License-plate readers nab German road-rage shooter

A successful investigation into a dangerous driver in Germany is likely to spark a nationwide privacy debate.

In a bizarre story out of Germany, authorities recently arrested a truck driver believed to be responsible for more than 700 shootings at other cars on German roads since 2008. The key to the investigation was a high-tech surveillance system equipped with license-plate readers, which one police official said helped them find the "needle in a haystack."

The 57-year-old truck driver had been firing at cars for the past five years, reportedly as a result of "anger and frustation on the road," Germany's Federal Criminal Police Office President Jorg Ziercke recently told reporters. In November, police upped the reward for the shooter to $130,000 after evidence showed that he had begun using higher-caliber weapons on other cars. German police had considered the driver responsible for the shootings, only one of which caused serious injury to a driver, one of the country's most wanted criminals.

However, the surveillance tools used to find the culprit is likely to spark a privacy debate in the country. Germany's government has long been an advocate of its citizens privacy, going so far as to criticize U.S. companies for their questionable privacy policies.

According to a report from Spiegel Online Internatonal, police initially tried to find the culprit by driving trucks on the roads where the most shootings had occurred, hoping to goad the responsible driver into shooting at their truck. When that fell short, police reportedly sought to review surveillance video available on German roads. Although Germany's toll system collects data on trucks on its highways, strict laws prohibit police from accessing that data. From Spiegel Online:

So they essentially constructed one of their own. On seven sections of the autobahns in question, police erected equipment that was able [to] recognize and store the license plate numbers of vehicles that drove by. Using that data, they were able to identify vehicles that passed a certain section of highway at roughly the same time as did a target vehicle.

Over a five-day period in April, police received six separate reports of shootings from a truck driver, according to the report. Using this information and its surveillance system, police traced a potential route that the driver used and reviewed data collected by the license plate readers positioned in the area, eventually spotting one truck that was on the scene of all six shootings, Spiegel reports.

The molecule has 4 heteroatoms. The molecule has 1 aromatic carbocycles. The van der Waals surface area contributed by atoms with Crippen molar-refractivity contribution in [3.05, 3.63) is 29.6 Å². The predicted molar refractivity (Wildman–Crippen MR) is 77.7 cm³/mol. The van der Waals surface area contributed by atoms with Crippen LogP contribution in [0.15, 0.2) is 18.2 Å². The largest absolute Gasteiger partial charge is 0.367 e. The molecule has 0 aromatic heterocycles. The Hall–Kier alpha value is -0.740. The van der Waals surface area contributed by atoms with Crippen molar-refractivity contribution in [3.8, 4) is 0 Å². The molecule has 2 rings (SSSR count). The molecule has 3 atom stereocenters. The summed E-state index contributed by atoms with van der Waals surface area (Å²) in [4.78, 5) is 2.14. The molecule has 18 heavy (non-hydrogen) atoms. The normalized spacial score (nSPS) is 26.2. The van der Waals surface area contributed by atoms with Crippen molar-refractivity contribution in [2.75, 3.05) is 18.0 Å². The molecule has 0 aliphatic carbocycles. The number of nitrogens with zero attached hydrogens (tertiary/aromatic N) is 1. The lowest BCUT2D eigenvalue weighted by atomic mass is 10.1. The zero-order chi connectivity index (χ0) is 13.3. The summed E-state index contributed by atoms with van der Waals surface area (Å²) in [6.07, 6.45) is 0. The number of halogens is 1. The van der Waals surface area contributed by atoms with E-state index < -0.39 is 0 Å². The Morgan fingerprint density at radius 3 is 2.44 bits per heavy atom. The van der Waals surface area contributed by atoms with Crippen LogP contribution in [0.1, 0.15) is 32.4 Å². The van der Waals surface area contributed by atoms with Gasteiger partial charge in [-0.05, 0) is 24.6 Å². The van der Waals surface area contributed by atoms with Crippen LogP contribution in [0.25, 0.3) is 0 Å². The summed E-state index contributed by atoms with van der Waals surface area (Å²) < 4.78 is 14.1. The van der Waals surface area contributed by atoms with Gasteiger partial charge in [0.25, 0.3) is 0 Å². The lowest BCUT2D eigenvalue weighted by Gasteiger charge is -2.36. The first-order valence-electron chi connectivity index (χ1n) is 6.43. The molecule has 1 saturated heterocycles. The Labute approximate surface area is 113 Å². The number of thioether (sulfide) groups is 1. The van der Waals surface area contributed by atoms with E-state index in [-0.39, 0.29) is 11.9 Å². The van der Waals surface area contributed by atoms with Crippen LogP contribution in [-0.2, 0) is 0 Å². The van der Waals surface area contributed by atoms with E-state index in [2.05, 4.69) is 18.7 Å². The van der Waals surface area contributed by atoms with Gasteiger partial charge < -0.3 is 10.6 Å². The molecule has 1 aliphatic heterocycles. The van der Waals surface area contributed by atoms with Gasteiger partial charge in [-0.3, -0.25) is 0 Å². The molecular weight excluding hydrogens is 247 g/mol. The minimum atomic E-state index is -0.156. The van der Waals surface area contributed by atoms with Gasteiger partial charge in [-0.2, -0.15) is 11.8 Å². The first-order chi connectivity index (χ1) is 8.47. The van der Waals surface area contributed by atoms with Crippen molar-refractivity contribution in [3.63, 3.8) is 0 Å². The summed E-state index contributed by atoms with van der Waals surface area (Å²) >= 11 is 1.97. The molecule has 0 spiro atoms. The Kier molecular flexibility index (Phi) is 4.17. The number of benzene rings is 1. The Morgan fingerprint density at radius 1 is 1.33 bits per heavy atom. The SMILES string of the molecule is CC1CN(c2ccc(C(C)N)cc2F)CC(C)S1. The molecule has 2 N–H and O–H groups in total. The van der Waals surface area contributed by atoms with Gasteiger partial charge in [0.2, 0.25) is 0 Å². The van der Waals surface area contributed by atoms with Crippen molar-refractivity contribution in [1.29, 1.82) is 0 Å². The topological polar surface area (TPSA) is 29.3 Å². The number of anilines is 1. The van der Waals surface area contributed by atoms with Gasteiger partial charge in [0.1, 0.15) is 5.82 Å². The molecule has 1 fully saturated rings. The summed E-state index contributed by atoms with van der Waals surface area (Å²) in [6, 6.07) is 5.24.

In the process, "60 to 80 million sets of data from completely innocent people" were collected without any legal basis, Edgar Wagner, the top data protection official for the German state of Rhineland-Palatinate, said in a statement, according to Spiegel Online.

In Germany, this argument could go several ways. First is the legality of the custom, wide-reaching surveillance system. On the flip side is the program's success - just as NSA officials claimed the NSA's surveillance tools have thwarted 50 potential terrorist attacks, there will be some in Germany who praise it for arresting a psychopath who apparently had no plan to stop shooting innocent passersby. Then there's the current law regarding Germany's toll system. In the wake of the case, some may argue that the police should have been granted access to the data collected on truck drivers during an investigation seeking a truck driver, while privacy advocates will defend it.

So, while debate rages in the U.S. over NSA-employee-turned-whistleblower Edward Snowden and his leak of information on the U.S. government's data collection policies, even countries with the most highly touted privacy regulations face similar scrutiny.

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